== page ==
Dietrich von Saucken.
Few officers in the German Wehrmacht personified the aristocratic Prussian militarist as Von Saucken. The monocle and riding-boots wearing general came from a long lineage of Prussian nobility dating back to the fourteenth century. Reportedly he was one of the few high ranking members of the Wehrmacht who was neither intimidated by Hitler's insane ravings nor hypnotized by his charisma when he - like many others- was summoned to the fuehrer's headquarters to explain why he had made a clever tactical withdrawal intead of ordering his troops to stay put and be massacred by vastly superior Russian forces.
Born 1892 in East Prussia as the son of a judge von Saucken entered the Imperial Army in 1910 and served in the cavalry regiment "Kaiser Wilhelm I" as a lieutenant. During WW I he was wounded seven times and finished the war with the rank of captain. Between the wars he continued to serve with the Reichwehr in various cavalry detachments and on the outbreak of WWII he was commander of Reiter (horsemen's) -regiment 8 fighting in Poland and France. In the fall of 1940 von Saucken switched from horseback to the modern world of motorised troops and became commander of the 4'th Schuetzen brigade (motorised riflemen) After receiving a severe headwound in the early part of the Russian campaign von Saucken returned to active duty in December 1941 as the commander of the 4'th Panzer Division. Von Saucken continued his duties on the Eastern front orchestrating many brilliant counter attacks to relieve trapped or encircled German troops. By the end of 1944 he was in command of the newly established Grossdeutchland Panzerkorps made up from some of the best troops in the entire German Army. In early 1945 von Saucken had a serious disagreement with the Chief of Staff general Halder over the futility of continuing the war and he was moved to the reserve. In march 1945 he was however given command of the Army fighting in the encircled region of East Prussia where he skilfully organized defensive actions that enabled thousands of civilians and troops to escape by boat from the Russian onslaught. When the end was approaching the German High command send both an airplane and a ship to rescue von Saucken but he refused to leave and stayed with his troops until the final surrender on Hela peninsula May 8'th 1945. For these actions von Saucken was awarded the diamonds to the Knights Cross (only 27 of these were awarded during the war)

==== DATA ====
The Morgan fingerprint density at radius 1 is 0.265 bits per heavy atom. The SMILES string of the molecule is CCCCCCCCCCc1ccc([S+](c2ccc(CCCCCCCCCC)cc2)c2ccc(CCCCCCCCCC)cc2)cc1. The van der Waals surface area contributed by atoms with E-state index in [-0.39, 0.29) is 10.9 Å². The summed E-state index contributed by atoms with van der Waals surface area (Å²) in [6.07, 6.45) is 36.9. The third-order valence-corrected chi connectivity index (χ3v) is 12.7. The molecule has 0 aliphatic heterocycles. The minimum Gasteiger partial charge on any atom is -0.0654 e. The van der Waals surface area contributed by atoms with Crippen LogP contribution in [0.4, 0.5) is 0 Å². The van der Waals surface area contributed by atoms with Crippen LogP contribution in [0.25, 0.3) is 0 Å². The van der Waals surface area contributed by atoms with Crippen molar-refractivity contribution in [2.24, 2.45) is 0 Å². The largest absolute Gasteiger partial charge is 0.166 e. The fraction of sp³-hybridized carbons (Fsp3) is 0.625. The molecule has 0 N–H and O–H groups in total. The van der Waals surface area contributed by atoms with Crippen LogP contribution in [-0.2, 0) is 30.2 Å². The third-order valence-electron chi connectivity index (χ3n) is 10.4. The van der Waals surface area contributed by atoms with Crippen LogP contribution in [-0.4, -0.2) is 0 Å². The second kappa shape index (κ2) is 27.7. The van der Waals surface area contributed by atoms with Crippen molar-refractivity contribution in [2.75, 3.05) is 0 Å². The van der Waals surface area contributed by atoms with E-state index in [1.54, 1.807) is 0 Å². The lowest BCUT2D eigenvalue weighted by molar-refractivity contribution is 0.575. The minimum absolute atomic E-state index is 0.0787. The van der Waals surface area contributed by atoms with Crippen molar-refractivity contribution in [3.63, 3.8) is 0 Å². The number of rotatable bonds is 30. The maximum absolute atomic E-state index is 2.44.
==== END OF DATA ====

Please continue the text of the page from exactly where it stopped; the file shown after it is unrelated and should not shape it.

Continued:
After his capture by the Russians, von Saucken refused to sign a false letter and was subsequently sentenced to 25 years of imprisonment and sent to a Siberian work camp. Here he was tortured and spent twelve months in solitary confinement. He returned to Germany in 1955 as a marked man and settled in Munich where he took up amateur painting. He passed away in 1980.